The WSJ Warns Against “Flirting” With the ICC
Adding to our already energetic discussion about the ICC and Kampala is the WSJ Editorial Board’s contribution today. I share many of the editorial’s skeptical views of the ICC and I think even Kevin would not find any “lies” in this article. Here is the crux of their critique, which I mostly share:
From the Balkans to East Timor to the Mideast, these pages have welcomed international action to stop atrocities. In select cases, such as the U.N. war crimes tribunal for the former Yugoslavia, we’ve backed ad hoc courts with a narrow mandate, limited life and proven commitment to fairness. The ICC meets none of those standards.
Moral grand-standing via indictments also isn’t the same as doing something about crimes against humanity. The indictment of Sudan’s butcher of Darfur, President Omar Hassan al-Bashir, made him harder to dislodge, and absent serious intervention, it has probably prolonged the suffering there.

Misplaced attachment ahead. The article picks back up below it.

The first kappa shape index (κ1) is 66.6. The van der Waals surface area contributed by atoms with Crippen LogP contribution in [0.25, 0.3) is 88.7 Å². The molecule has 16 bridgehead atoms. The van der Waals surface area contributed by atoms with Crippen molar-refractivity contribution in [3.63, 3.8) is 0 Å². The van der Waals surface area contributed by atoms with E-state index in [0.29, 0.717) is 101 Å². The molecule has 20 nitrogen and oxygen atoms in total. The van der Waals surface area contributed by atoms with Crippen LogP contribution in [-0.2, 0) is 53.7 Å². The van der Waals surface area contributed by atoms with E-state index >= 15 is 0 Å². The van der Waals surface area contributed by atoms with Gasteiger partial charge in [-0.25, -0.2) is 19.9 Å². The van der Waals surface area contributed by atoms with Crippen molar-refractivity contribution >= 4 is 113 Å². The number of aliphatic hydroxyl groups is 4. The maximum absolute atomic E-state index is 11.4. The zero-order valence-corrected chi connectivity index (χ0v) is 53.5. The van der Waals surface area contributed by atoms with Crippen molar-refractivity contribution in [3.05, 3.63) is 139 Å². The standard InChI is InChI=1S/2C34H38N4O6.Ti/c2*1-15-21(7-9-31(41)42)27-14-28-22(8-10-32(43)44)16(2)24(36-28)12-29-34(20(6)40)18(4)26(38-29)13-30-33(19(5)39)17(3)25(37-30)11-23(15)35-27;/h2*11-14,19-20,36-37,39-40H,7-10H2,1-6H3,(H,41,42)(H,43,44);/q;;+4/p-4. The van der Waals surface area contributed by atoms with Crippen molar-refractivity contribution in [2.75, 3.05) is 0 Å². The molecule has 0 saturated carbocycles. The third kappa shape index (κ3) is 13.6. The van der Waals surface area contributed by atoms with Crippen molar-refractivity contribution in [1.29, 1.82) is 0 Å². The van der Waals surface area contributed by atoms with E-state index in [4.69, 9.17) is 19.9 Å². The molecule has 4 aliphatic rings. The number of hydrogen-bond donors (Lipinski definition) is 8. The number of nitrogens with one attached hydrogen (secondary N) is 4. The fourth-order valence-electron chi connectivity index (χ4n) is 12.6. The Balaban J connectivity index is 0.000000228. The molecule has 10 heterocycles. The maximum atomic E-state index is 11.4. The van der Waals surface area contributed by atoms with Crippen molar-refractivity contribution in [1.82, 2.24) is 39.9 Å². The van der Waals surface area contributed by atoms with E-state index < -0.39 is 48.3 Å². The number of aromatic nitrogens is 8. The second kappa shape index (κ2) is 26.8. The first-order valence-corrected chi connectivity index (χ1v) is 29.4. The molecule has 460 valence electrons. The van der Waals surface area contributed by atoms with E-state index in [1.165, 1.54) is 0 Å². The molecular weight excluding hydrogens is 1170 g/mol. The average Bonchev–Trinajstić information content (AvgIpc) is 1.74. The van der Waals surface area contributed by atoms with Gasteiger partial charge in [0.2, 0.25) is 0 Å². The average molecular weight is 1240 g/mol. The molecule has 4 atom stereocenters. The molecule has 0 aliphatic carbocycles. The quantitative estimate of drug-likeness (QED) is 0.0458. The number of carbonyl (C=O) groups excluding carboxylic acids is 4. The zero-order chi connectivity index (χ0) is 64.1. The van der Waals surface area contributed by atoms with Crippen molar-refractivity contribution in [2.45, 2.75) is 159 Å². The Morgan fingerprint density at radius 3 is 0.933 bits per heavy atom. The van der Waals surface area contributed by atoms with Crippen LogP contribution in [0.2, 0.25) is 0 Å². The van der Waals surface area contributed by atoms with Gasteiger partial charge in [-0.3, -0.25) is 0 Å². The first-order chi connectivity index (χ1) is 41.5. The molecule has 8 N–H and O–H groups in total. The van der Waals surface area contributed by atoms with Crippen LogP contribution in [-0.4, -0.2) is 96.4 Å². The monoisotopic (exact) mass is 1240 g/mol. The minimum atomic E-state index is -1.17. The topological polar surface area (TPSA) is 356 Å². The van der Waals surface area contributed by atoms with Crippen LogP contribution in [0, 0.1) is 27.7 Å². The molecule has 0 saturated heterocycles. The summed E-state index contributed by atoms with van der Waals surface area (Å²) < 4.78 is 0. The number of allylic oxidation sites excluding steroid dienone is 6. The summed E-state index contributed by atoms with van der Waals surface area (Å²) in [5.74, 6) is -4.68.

Only two quibbles: 1) Why is the Yugoslavia tribunal more likely to be fair than the ICC? 2) I also don’t quite agree with the lead: “Step by tentative step, the Obama Administration is getting closer to embracing the International Criminal Court. The White House won’t join the Hague-based body soon, but that’s its logical endpoint.” I don’t see this happening anytime in this president’s term (either his first or second). And I’m not sure that non-cooperation is a viable or desirable strategy. I think the Administration’s approach is about right, assuming they end up close to the CFR Report’s recommendations.